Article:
WAYNESBURG – The president of the United Mine Workers of America delivered a fiery endorsement Sunday in Greene County of Conor Lamb in the race for the Pennsylvania U.S. House’s 18th District, saying the Democrat will work to protect Social Security, Medicare and coal miner pensions.
Cecil Roberts, speaking like a fire and brimstone minister, urged a standing-room-only crowd in a Greene County Fairgrounds exhibition barn to ask their friends, relatives and neighbors to vote for Lamb, 33, of Mt. Lebanon as a way “to fight back for middle-class America.”
“Treat this as a movement,” Roberts said at an event that attracted national and international media covering a closely watched race that is seen as a test of President Trump’s support in Southwestern Pennsylvania.
A day earlier, the president made his second trip to the Pittsburgh area to lend his support to Lamb’s challenger, state Rep. Rick Saccone, 58, during a private rally in an airplane hangar in Moon Township. Trump also campaigned for Saccone, R-Elizabeth, in January while touring H. & K. Equipment in Coraopolis.
State Rep. Pam Snyder hosted the event for Lamb as the hours count down before Tuesday’s special election to fill a seat in the House that became available in October when former U.S. Rep. Tim Murphy of Upper St. Clair resigned amid a scandal.
“He’s proud to say he supports the unions,” said Snyder as she introduced Lamb, drawing a standing ovation and chants of “Conor, Conor, Conor.”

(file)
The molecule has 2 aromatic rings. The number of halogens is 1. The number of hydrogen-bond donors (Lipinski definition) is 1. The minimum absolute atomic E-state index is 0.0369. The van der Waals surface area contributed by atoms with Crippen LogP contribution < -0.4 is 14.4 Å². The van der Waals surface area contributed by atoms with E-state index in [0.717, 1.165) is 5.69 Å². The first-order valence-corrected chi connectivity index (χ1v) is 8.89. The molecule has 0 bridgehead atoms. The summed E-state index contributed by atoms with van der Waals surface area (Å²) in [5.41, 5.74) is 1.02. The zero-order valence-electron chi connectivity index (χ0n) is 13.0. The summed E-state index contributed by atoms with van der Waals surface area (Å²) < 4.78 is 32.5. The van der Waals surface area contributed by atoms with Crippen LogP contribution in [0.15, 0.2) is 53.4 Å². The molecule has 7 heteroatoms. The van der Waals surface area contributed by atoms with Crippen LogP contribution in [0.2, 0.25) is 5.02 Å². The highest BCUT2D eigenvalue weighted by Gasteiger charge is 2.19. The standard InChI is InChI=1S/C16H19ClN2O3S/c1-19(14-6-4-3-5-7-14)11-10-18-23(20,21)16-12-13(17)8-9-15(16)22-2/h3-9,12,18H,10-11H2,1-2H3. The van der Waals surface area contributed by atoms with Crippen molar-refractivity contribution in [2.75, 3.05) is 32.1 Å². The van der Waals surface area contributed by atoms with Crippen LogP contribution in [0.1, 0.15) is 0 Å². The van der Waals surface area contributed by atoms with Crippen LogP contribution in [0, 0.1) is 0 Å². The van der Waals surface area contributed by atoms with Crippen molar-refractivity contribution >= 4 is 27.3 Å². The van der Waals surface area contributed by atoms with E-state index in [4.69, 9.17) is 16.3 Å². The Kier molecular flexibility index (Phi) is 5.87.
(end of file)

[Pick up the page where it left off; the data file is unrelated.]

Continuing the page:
Earlier, Central Greene kindergarten teacher Missy Brant said the Southwestern Pennsylvania State Education Association has also endorsed Lamb because he is considered to be a supporter of increasing funds for public education.
Brant said Saccone has a voting history in Harrisburg of voting to lower state funding for education.
“This is the last thing we need is another rubber stamp for the wealthy few,” she said.
Allegheny County Executive Rich Fitzgerald also appeared on the podium to support Lamb, a U.S. Marine veteran and former U.S. prosecutor.
“You have a fighter here who respects that in Conor Lamb,” Fitzgerald said, referring to the protection of coal miner’s pensions.
Lamb took his turn at the podium and he paraphrased Franklin D. Roosevelt when that president spoke in October 1936 at Madison Square Garden about Americans having the sense that Washington, D.C., had turned its back on their struggles.
“Americans need to know that the government walks on their side of the street,” Lamb said.
He said the country made a promise to coal miners to guarantee their pensions from bankrupt corporations. He also said he does not support cuts to Social Security or Medicare.
“I do not believe as (House Speaker) Paul Ryan does that these are entitlements,” Lamb said. “We will secure your rights to these benefits that you have worked hard for all of your lives.”
Roberts then delivered a rousing speech after noting that everyone in the room has some connection to the veterans who built this country.
“We’re the most patriotic people on Earth here in the coalfields,” Roberts said. “We’ve proven that we are patriotic.”
He said the UMW doesn’t need to lobby in Washington, D.C., when “working people stand up and fight back.”
“(Lamb) believes in us folks in the coalfields. When workers are united, they will never be defeated,” Roberts said.
“We need one of our own in the United States Congress,” he said before reminding the audience that Republican Political Action Committees have spent heavily on Saccone’s campaign.
“You can’t let out-of-state millionaires outwork coal miners, outwork steelworkers and outwork schoolteachers.”
After the rally ended, retired coal miner Lou Brova of Scenery Hill, Washington County, said he came to Waynesburg to see Roberts speak and pledged to vote Tuesday for Lamb.
“He’s a young man,” said Brova, 81. “He’s a veteran, and I think he’s an honest person.”